Simply navigate to the Display Network Tab > Interests & Remarketing and then press the “+ Targeting” button.Once you’ve found the option, make sure that all options are unchecked.


Solution: Use negative keywords to exclude search terms 

There was an estimated 1 trillion searches on Google last year. Even if you’re careful with your keywords, match types and negative lists, there’s still the possibility of unrelated terms sneaking into your paid search campaigns.

To combat this you can find some already-curated lists of negative keywords with terms that are unlikely to be something you’d like to bid on including topics such as employment, education and review queries.

Once you’ve done your research you can apply bulk lists of irrelevant terms to your account from the Campaign Negative Keywords area within the Shared Library. From here you can add and maintain separate lists of keywords (including match type) and then apply to entire campaigns.

Problem: Your campaigns aren’t getting the results you’re looking for even though your keywords relate to your business. 

Solution: Use the Search Query Report regularly to find new converting terms and exclude high-spending, low converting terms.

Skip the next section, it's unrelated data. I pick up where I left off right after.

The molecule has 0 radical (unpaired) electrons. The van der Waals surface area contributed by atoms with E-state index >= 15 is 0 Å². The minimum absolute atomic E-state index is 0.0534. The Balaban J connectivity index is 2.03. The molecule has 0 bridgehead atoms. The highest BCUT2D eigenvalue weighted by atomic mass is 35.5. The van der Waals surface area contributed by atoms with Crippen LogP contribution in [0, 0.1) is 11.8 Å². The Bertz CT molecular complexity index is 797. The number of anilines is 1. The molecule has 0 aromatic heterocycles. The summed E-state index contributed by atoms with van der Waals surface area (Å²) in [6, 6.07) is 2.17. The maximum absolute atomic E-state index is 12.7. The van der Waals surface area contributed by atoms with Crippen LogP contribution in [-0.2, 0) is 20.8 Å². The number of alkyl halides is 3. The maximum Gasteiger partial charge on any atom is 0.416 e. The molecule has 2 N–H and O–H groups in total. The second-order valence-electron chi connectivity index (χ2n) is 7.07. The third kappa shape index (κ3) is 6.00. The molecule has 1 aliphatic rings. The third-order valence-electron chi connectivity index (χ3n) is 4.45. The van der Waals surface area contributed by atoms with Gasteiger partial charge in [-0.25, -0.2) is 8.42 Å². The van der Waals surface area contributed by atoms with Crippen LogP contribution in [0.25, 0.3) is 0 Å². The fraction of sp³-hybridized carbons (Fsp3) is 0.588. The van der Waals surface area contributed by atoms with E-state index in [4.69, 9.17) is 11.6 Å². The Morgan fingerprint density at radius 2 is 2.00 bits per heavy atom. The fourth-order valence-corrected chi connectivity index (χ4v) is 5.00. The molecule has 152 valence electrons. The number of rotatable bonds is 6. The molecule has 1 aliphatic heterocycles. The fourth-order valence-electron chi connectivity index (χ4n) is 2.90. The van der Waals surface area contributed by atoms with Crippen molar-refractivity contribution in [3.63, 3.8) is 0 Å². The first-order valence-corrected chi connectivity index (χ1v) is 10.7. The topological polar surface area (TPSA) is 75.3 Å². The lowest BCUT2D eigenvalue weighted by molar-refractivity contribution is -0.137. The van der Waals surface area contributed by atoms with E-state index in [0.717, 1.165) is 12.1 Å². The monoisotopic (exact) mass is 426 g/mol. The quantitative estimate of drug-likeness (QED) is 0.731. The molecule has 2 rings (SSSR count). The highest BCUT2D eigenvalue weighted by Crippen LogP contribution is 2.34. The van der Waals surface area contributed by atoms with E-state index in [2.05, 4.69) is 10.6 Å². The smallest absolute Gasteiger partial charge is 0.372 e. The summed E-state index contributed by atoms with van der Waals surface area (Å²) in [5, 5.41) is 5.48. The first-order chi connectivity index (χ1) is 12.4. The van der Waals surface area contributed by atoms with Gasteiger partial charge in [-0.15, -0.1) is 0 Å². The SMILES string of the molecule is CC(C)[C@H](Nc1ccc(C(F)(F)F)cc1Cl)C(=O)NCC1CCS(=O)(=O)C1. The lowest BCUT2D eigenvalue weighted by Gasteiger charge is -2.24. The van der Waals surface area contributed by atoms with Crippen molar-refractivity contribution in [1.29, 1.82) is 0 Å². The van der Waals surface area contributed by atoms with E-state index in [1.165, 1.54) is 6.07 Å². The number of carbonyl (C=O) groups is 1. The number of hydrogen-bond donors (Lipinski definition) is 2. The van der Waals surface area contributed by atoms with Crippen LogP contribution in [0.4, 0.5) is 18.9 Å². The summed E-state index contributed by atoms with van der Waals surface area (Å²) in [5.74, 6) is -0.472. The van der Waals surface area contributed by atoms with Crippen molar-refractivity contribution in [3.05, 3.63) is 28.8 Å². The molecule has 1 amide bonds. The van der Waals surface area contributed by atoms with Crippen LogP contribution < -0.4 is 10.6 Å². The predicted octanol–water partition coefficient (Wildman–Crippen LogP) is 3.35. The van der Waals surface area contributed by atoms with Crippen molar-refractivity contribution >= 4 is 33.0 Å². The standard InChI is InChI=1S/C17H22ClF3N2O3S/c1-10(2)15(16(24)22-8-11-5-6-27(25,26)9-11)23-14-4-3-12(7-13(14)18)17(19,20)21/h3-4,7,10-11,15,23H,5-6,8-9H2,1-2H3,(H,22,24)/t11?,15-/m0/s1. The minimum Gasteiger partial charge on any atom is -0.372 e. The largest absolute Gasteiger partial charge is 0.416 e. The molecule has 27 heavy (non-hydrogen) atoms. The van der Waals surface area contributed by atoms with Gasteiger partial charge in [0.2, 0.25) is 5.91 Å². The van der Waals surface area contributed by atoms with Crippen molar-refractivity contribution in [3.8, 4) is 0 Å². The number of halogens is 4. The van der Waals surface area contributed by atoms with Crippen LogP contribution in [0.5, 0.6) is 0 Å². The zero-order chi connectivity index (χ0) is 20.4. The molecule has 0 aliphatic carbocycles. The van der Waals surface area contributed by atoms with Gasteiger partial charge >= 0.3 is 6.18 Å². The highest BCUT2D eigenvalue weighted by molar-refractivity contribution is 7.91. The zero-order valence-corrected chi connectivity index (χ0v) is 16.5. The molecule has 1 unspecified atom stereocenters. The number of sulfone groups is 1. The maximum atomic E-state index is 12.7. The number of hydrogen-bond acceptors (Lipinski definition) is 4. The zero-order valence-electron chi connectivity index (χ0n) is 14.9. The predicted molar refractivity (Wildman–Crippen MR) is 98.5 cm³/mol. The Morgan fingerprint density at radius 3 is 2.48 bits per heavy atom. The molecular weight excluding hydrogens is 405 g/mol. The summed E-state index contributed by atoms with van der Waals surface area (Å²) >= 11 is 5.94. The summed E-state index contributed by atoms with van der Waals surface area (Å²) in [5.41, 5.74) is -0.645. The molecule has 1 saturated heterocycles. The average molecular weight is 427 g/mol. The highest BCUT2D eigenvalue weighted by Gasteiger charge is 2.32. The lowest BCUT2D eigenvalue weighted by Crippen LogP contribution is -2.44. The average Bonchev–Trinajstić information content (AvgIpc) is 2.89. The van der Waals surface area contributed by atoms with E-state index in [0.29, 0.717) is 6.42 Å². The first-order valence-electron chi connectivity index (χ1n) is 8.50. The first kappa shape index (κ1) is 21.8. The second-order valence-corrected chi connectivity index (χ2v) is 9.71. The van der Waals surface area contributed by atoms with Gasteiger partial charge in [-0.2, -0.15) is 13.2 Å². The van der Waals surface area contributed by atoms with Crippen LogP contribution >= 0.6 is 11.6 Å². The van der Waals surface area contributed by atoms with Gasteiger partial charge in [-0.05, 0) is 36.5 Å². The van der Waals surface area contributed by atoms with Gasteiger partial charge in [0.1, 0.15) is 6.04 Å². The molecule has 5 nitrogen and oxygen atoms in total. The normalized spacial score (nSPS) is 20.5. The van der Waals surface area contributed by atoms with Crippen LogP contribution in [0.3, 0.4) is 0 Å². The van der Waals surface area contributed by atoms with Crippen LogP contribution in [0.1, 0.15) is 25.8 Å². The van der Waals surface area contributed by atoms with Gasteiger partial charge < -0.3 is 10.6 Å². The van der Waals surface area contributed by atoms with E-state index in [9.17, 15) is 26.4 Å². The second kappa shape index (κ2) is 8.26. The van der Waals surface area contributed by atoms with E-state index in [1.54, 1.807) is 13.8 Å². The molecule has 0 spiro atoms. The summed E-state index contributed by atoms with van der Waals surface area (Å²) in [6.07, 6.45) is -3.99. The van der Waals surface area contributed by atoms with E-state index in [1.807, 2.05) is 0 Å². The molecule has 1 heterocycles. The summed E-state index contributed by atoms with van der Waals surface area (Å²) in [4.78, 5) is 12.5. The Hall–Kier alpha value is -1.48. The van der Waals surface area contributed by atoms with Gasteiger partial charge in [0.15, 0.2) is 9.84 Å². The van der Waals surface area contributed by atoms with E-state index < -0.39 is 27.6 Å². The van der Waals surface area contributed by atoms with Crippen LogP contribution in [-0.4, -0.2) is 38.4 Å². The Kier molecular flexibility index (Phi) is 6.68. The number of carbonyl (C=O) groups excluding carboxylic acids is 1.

When you find something that isn't working for your campaign anymore, there’s no point to bid on it anymore. Don’t let your campaigns keep running with terms that aren’t helping you meet your goals. Depending on what match type and the granularity of your keywords, it is possible that many auctions you enter include terms that are not directly related to your business. Even for campaigns utilizing exact match type, Google has started to include “closely related” search terms earlier this year.

You can use the Search Query Report and ad group, campaign and shared negative lists to control what terms you won’t show your ads for and save money. For those of you using phrases, broad-match modified and broad terms, the search query report can save you hundreds or even thousands of dollars per month.

The SQR is in the keywords tab. Once you’ve filtered by campaign, ad group or a custom filter you can click on Details > Search Terms > Selected or All. Once the list populates you can review and add any keyword as a negative on the ad group, campaign or list level. Changes are applied immediately and are edited in the Shared Library negative list referred to earlier.


Have you made any of these mistakes with your Google ad campaigns? Share your experiences the comments below!

Author Photo
Nash Haywood is the Senior Paid Media Manager at Genesys, the #1 customer experience platform for more than 10,000 companies in 100 countries. With over 12 years of experience in digital advertising focused on performance marketing, Nash has helped dozens of companies across multiple industries scale their customer acquisition programs and increase revenue. When he’s not building lead gen and ecommerce strategies, Nash is blogging about paid search, social and affiliate marketing and spending time with his family in Indianapolis, Indiana.